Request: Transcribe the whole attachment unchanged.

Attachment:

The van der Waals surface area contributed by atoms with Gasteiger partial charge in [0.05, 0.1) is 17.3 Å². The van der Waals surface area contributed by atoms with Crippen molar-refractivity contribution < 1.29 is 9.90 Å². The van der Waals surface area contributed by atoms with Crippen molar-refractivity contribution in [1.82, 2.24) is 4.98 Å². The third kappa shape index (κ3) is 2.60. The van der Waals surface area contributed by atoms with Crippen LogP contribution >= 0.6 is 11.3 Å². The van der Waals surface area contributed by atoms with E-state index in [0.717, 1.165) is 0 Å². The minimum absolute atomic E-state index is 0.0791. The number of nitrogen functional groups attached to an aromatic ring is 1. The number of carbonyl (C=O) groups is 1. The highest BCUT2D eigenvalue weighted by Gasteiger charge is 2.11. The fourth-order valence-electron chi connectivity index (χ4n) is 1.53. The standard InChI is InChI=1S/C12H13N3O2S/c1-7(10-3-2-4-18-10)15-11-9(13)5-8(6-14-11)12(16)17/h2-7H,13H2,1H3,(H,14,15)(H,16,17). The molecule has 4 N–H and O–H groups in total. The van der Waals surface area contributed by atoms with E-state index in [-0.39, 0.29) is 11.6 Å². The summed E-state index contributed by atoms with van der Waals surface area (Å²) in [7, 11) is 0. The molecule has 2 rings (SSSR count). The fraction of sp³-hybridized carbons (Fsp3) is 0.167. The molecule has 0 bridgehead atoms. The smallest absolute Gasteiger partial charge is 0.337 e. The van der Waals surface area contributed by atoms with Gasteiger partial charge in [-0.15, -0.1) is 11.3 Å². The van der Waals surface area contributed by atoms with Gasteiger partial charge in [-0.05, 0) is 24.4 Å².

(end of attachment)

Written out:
The van der Waals surface area contributed by atoms with Gasteiger partial charge in [0.05, 0.1) is 17.3 Å². The van der Waals surface area contributed by atoms with Crippen molar-refractivity contribution < 1.29 is 9.90 Å². The van der Waals surface area contributed by atoms with Crippen molar-refractivity contribution in [1.82, 2.24) is 4.98 Å². The third kappa shape index (κ3) is 2.60. The van der Waals surface area contributed by atoms with Crippen LogP contribution >= 0.6 is 11.3 Å². The van der Waals surface area contributed by atoms with E-state index in [0.717, 1.165) is 0 Å². The minimum absolute atomic E-state index is 0.0791. The number of nitrogen functional groups attached to an aromatic ring is 1. The number of carbonyl (C=O) groups is 1. The highest BCUT2D eigenvalue weighted by Gasteiger charge is 2.11. The fourth-order valence-electron chi connectivity index (χ4n) is 1.53. The standard InChI is InChI=1S/C12H13N3O2S/c1-7(10-3-2-4-18-10)15-11-9(13)5-8(6-14-11)12(16)17/h2-7H,13H2,1H3,(H,14,15)(H,16,17). The molecule has 4 N–H and O–H groups in total. The van der Waals surface area contributed by atoms with E-state index in [-0.39, 0.29) is 11.6 Å². The summed E-state index contributed by atoms with van der Waals surface area (Å²) in [7, 11) is 0. The molecule has 2 rings (SSSR count). The fraction of sp³-hybridized carbons (Fsp3) is 0.167. The molecule has 0 bridgehead atoms. The smallest absolute Gasteiger partial charge is 0.337 e. The van der Waals surface area contributed by atoms with Gasteiger partial charge in [-0.15, -0.1) is 11.3 Å². The van der Waals surface area contributed by atoms with Gasteiger partial charge in [-0.05, 0) is 24.4 Å².